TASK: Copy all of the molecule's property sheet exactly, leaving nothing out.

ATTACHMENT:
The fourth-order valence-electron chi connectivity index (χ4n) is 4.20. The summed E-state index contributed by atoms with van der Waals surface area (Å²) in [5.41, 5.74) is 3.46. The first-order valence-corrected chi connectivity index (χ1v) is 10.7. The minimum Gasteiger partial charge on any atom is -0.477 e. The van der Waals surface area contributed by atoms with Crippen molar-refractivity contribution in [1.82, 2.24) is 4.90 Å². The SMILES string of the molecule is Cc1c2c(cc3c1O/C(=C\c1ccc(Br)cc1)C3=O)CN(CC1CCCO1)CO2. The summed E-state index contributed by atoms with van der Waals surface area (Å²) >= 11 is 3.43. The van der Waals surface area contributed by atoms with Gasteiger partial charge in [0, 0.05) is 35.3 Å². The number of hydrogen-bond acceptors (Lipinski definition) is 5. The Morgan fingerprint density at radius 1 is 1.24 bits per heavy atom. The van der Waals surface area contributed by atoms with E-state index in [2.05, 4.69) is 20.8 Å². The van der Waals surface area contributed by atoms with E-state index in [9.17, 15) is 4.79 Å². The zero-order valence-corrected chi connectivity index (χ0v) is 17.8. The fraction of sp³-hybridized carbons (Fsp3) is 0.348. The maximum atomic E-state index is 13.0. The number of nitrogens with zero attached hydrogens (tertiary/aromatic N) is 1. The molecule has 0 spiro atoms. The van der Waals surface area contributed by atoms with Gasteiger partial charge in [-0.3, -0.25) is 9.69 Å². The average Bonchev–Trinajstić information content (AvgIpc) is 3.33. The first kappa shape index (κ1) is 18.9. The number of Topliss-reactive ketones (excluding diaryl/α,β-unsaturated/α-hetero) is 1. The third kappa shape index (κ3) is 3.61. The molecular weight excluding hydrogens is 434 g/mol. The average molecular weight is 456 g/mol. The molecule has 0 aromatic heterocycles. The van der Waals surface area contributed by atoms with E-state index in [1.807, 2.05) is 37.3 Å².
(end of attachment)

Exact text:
The fourth-order valence-electron chi connectivity index (χ4n) is 4.20. The summed E-state index contributed by atoms with van der Waals surface area (Å²) in [5.41, 5.74) is 3.46. The first-order valence-corrected chi connectivity index (χ1v) is 10.7. The minimum Gasteiger partial charge on any atom is -0.477 e. The van der Waals surface area contributed by atoms with Crippen molar-refractivity contribution in [1.82, 2.24) is 4.90 Å². The SMILES string of the molecule is Cc1c2c(cc3c1O/C(=C\c1ccc(Br)cc1)C3=O)CN(CC1CCCO1)CO2. The summed E-state index contributed by atoms with van der Waals surface area (Å²) >= 11 is 3.43. The van der Waals surface area contributed by atoms with Gasteiger partial charge in [0, 0.05) is 35.3 Å². The number of hydrogen-bond acceptors (Lipinski definition) is 5. The Morgan fingerprint density at radius 1 is 1.24 bits per heavy atom. The van der Waals surface area contributed by atoms with E-state index in [2.05, 4.69) is 20.8 Å². The van der Waals surface area contributed by atoms with E-state index in [9.17, 15) is 4.79 Å². The zero-order valence-corrected chi connectivity index (χ0v) is 17.8. The fraction of sp³-hybridized carbons (Fsp3) is 0.348. The maximum atomic E-state index is 13.0. The number of nitrogens with zero attached hydrogens (tertiary/aromatic N) is 1. The molecule has 0 spiro atoms. The van der Waals surface area contributed by atoms with Gasteiger partial charge in [-0.3, -0.25) is 9.69 Å². The average Bonchev–Trinajstić information content (AvgIpc) is 3.33. The first kappa shape index (κ1) is 18.9. The number of Topliss-reactive ketones (excluding diaryl/α,β-unsaturated/α-hetero) is 1. The third kappa shape index (κ3) is 3.61. The molecular weight excluding hydrogens is 434 g/mol. The average molecular weight is 456 g/mol. The molecule has 0 aromatic heterocycles. The van der Waals surface area contributed by atoms with E-state index in [1.807, 2.05) is 37.3 Å².